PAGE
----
Crossing Hennessy -- Film Review

Empty

Empty

HONG KONG -- Two people cajoled into a blind date by their relatives get off on a rotten start, but love is literally round the street corner in "Crossing Hennessy." This trivial but chirpy sophomore feature directed by eminent Hong Kong screenwriter Ivy Ho is buoyed by a fleet of fabulous veteran supporting actors. So much so that the low key romantic leads Tang Wei and Jacky Cheung struggle to come to the fore, and never reach that transcendent moment of connection. Supposedly a rom-com, it feels like Sunday brunch with an extended family in a noisy dim sum restaurant rather than a candle-lit dinner in a bistro.

The film should do moderate business on its home turf, while aiming for festivals showcasing Asian popular cinema. Viewers in their mid-30 or above ought to agree with the jovial humor whereas a younger generation could lose patience with the slow-burning courtship.

Hennessy is not a river, nor a bridge, but the main road in Hong Kong's Wanchai district. It's where Loy (Cheung) helps his Draconian widowed mother Mrs. Chiang (Paw Hee Ching) run an electrical appliances shop. Further down the road, Oi Lin (Tang) works for her uncle's toilet retail business. Both are somewhat attached, only Oi Lin's volatile beefcake boyfriend Xu (Andy On) is in jail, while Loy casually beds his newly divorced ex (Maggie Cheung Ho Hee.)

Reluctantly brought together in a blind date arranged by meddlesome relatives, they keep up a charade to humor them. As they warm to each other, they realize that despite geographical proximity, taking one step closer to love requires a lifetime's courage.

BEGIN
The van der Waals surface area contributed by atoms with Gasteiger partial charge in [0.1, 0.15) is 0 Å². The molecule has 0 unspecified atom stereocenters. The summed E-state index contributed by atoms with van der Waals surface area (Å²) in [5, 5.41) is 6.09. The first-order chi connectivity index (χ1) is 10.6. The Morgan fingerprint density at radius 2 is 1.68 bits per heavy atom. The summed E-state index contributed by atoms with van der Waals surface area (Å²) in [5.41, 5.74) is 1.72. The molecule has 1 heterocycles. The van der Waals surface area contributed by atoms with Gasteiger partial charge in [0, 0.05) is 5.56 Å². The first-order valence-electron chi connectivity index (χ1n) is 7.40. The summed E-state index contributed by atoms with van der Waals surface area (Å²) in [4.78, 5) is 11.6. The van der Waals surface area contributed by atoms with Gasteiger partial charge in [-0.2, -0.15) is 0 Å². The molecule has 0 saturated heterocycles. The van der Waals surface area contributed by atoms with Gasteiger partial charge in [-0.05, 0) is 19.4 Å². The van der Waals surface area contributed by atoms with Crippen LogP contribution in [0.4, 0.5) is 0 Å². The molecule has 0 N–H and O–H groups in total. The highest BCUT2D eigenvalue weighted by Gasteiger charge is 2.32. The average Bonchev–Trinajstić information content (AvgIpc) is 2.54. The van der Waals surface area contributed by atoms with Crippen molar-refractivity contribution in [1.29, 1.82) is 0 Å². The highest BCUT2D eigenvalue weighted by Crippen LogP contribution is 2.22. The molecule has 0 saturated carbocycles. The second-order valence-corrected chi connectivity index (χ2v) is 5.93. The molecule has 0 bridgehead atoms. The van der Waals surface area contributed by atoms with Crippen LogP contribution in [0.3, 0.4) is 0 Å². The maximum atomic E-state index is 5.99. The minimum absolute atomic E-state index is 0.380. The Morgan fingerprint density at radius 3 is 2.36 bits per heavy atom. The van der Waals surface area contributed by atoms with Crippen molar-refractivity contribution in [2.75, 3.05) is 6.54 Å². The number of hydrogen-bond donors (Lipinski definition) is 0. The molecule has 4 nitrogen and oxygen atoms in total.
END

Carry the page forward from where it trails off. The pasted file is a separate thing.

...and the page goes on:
In place of chronological tricks and meaningful silences in her debut "Claustrophobia," Ho uses a huge breakdown of scenes and torrential dialogue, most of which is cheekily good natured. The chatty lines comes off best in a subplot about the love triangle and personality clashes between Mrs. Chiang, her boyfriend Ching (Danny Lee) and her spinster sister (Mimi Chu).

More Filmart coverage  
Some flights of fantasy jar with the endeavor at authenticity in dialogue and place, such as mind-boggling appearances of an Indian in various guises, and Loy's conversations with his late father (Lowell Lo), done in a corny ripple screen effect.

Tang acquits herself well as the girl next door, but has no occasion to call upon the incredible range she displayed in "Lust, Caution." Cheung looks too old for the part and acts too young.

One senses that "Crossing" aspires to be a swan song to a colorful area in transition under the government's soulless and philistine "Urban Renewal" project. However, this is not adequately expressed by having the two leads talk and walk up and down the same few streets. Despite an extraordinary amount of shots taken, no strong sense of place or direction emerges. Ho is yet to gain command of distinctive visual language and seamless continuity, as cinematography is often flat and compositions bland, while certain scenes lack sequential logic.

Venue: Hong Kong International Film Festival -- opening film
Irresistible Films and Sil-Metropole Organization presents an Irresistible Gamma Ltd production
Sales: Distribution Workshop
Cast: Jacky Cheung, Tang Wei, Paw Hee Ching, Andy On, Maggie Ho Yee Cheung, Danny Lee, Mimi Chu
Director-screenwriter: Ivy Ho
Producers: Cary Cheng, Yee Chung Man, Cheung Hong Tat
Executive producers: Bill Kong, Ryuhei Chiba, Hugh Simon, Song Dai
Director of Photography: Poon Hang Sang
Production designer: Man Nim Chung
Music: Anthony Chue
Editor: Kong Chi Leung
No rating, 105 minutes
comments powered by Disqus